The U.S. Small Business Administration and the Treasury Department relaunched the Paycheck Protection Program on Monday to new borrowers, prioritizing loans from community lenders.
The program, funded with $284.5 billion thanks to the latest stimulus package passed by Congress late last month, opened Monday to so-called “first draw” PPP loans for those small businesses who didn’t take advantage of the program last year. “Second draw” PPP loans will be available starting Wednesday. Initially only community financial institutions will be able to make the first-draw and second-draw loans, but the SBA and the Treasury said Friday that the program would be open to other lenders shortly thereafter. The goal is to increase the availability of loans to small businesses. When the program originally launched last year with the CARES Act, much of the money that was supposed to go to small businesses instead went to large companies who had existing relationships with large banks and the funds were quickly exhausted until Congress appropriated more money. The program will be open through March 31. Under the latest stimulus legislation, businesses can now write off expenses associated with seeking loan forgiveness, and the IRS released guidance last week to allow that, reversing its previous guidance (see story). The SBA also released updated PPP guidance outlining other changes to the program to improve its effectiveness and accessibility last week in accordance with the Economic Aid to Hard-Hit Small Businesses, Non-Profits, and Venues Act, which was part of the overall stimulus and appropriations package.
“The historically successful Paycheck Protection Program served as an economic lifeline to millions of small businesses and their employees when they needed it most,” said SBA Administrator Jovita Carranza in a statement Friday. “Today’s guidance builds on the success of the program and adapts to the changing needs of small business owners by providing targeted relief and a simpler forgiveness process to ensure their path to recovery.” Some of the main updates to the program include:
PPP borrowers can set their PPP loan’s covered period to be any length between eight and 24 weeks to best meet their business needs.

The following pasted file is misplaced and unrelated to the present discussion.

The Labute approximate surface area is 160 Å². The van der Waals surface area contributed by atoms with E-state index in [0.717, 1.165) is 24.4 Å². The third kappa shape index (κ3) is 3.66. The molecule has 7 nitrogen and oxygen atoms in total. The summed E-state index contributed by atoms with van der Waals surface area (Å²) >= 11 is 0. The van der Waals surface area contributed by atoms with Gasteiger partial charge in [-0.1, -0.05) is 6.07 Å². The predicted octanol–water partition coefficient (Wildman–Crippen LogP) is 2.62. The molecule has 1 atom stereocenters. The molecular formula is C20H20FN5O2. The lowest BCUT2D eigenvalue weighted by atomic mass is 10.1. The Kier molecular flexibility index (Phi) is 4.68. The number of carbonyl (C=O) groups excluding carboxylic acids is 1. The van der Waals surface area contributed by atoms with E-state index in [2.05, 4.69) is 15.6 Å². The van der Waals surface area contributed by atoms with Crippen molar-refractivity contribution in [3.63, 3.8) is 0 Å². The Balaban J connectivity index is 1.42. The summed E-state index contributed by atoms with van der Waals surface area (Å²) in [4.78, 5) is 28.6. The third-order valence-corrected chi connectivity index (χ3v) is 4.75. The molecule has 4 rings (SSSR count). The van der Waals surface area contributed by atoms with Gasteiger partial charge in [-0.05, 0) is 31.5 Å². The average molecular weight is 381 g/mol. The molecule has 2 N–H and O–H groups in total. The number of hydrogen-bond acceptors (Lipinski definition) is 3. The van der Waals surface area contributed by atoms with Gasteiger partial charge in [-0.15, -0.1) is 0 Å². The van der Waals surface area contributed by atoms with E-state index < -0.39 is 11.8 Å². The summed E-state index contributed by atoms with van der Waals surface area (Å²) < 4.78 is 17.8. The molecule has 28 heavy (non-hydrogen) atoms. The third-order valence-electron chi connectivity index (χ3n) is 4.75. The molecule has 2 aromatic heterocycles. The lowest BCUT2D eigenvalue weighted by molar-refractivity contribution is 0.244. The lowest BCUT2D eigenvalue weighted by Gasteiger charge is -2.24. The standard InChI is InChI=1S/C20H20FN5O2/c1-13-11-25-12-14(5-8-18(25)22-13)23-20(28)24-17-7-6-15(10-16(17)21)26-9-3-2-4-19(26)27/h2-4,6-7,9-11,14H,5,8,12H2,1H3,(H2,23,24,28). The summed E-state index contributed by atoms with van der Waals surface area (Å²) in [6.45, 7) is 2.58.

PPP loans will cover additional expenses, including operations expenditures, property damage costs, supplier costs and worker protection expenditures.
PPP eligibility has expanded to include 501(c)(6)s, housing cooperatives, destination marketing organizations, along with other kinds of organizations.
The PPP now offers more flexibility for seasonal employees.
Some existing PPP borrowers can request to modify their first-draw PPP loan amount.
Some existing PPP borrowers are now eligible to apply for a second-draw PPP loan.
A borrower is generally eligible for a second draw PPP loan if the borrower:
Previously received a first-draw PPP loan and will or has used the full amount only for authorized uses;
Has no more than 300 employees; and
Can demonstrate at least a 25 percent reduction in gross receipts between comparable quarters in 2019 and 2020.
“The Paycheck Protection Program has successfully provided 5.2 million loans worth $525 billion to America’s small businesses, supporting more than 51 million jobs,” said Treasury Secretary Steven T. Mnuchin in a statement. “This updated guidance enhances the PPP’s targeted relief to small businesses most impacted by COVID-19. We are committed to implementing this round of PPP quickly to continue supporting American small businesses and their workers.” The new guidance released Friday includes:
PPP Guidance from SBA Administrator Carranza on Accessing Capital for Minority, Underserved, Veteran, and Women-owned Business Concerns;
Interim Final Rule on Paycheck Protection Program as Amended by Economic Aid Act; and
Interim Final Rule on Second Draw PPP Loans.
Other new guidance released last week includes:
Top-Line Overview of First Draw PPP Loans
Top-Line Overview of Second Draw PPP Loans
Procedural Notice – Modifications to SBA Forms 3506, 3507 and 750 CA (PPP only)
Procedural Notice - SBA Procedural Notice on Repeal of EIDL Advance Deduction Requirement
Forms were also released, including Form 2483 – Paycheck Protection Program Borrower Application Form and Form 2483-SD – PPP Second Draw Borrower Application Form.
Michael Cohn Editor-In-Chief, AccountingToday.Com